Everyone experiences occasional agitation and fidgeting. However, restlessness can interfere with daily life and lower a person’s quality of life when it occurs more frequently and is accompanied by other symptoms.

Students’ mental health may be impacted by restlessness, which can manifest as an inability to focus, difficulties relaxing, or a general feeling of unease. It could also have a physical impact on you, such as restless legs syndrome.

Difficulty concentrating, remembering, or making decisions

You rely on concentration every day to get through work or university students every day. You are unable to think clearly, focus on a task, or sustain your attention when you are unable to concentrate. If you have trouble focusing, it could impair how well you perform at work. Additionally, you might discover that you can’t think as clearly, which can influence how you make choices. The difficulty to concentrate may be brought on by or caused by a variety of medical issues . Students due to depression suffer from a lack of concentration which makes them confused and they are not able to focus on their studies.

Trouble sleeping, or oversleeping

Your capacity to get adequate good sleep is commonly impacted by a sleep problem. Many of us occasionally have trouble falling asleep. Stress, travel, illness, or other brief disruptions to your regular schedule are frequently to blame. However, you might have a sleep disturbance if you frequently struggle to fall asleep at night, wake up feeling weary or feel sleepy during the day. Students suffer from this condition and have trouble a lot. If they want to sleep for 8 hours, their brains do not work properly which leads them to other medical conditions.

Trouble sleeping, or oversleeping

Appetite or weight changes

Loss of appetite can reflect bad health. Serious consequences could result from persistent loss of appetite. These include losing weight, not receiving the nutrients the body requires, and exhaustion and weakness brought on by muscle atrophy, or cachexia (see below). These problems may hinder healing and cause treatment interruptions.

If students are experiencing health problems, it’s crucial to consult your medical team if they start to lose their appetite. They can assist in determining the problem and guarantee that you are receiving the proper nutrition.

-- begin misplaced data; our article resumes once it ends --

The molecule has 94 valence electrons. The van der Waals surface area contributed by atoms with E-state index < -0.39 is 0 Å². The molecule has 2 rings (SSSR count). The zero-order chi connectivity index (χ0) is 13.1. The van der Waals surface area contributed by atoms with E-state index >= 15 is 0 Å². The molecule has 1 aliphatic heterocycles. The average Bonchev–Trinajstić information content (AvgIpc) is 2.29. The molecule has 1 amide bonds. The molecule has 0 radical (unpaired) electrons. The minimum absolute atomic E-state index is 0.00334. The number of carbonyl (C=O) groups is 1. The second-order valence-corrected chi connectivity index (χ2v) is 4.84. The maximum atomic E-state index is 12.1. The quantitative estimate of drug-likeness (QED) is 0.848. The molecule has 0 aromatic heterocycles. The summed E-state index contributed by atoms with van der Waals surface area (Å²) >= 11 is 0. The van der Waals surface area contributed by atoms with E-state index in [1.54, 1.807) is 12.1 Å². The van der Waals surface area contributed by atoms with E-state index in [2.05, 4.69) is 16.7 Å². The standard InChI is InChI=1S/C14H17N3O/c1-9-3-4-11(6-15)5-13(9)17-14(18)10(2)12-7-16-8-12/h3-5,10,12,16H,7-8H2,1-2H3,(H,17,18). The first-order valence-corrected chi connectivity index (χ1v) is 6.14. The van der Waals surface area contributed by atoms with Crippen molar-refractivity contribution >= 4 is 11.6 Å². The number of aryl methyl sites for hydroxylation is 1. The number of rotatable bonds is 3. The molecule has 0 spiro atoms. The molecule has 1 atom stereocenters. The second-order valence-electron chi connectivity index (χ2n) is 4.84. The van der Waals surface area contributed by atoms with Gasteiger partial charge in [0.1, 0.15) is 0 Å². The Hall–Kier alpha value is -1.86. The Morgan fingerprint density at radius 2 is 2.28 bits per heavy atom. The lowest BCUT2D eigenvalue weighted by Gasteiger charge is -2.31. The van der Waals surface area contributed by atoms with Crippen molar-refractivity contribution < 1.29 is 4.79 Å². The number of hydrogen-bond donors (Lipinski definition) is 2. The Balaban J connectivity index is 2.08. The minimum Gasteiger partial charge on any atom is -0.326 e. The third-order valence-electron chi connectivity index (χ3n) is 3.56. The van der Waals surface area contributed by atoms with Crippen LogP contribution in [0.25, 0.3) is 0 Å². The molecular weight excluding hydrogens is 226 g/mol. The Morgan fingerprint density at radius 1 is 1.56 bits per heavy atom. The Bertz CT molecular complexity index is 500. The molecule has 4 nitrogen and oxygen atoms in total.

Thoughts of suicide

Suicidal ideation, often known as suicidal thoughts, is the act of contemplating or planning suicide. Thoughts can range from coming up with a thorough plan to having a passing thought. It excludes committing suicide in its entirety. Suicidal thoughts are common nowadays, especially among students. There are many reasons behind that, parents’ pressure, selection of the wrong subject, overthinking, the pressure of secure good marks and many others.


Numerous students suffer from these diseases. Often, depression is extremely curable. Not every symptom is experienced by everyone, and the degree of severity can change over time. You can’t just “snap out of” depression and become better on your own. This presumption could exacerbate feelings of failure and despondency. It’s crucial to look for outside assistance. The majority of people see great improvement through counselling and, occasionally, medication! Here is what you need to do right away if any of the aforementioned symptoms have been present for more than two weeks: Schedule a consultation with a campus counsellor. Your counsellor can do a depression screening on you and get you the urgent care you require. Don’t suffer in silence for another day!

The university of Faisalabad Student societies helps students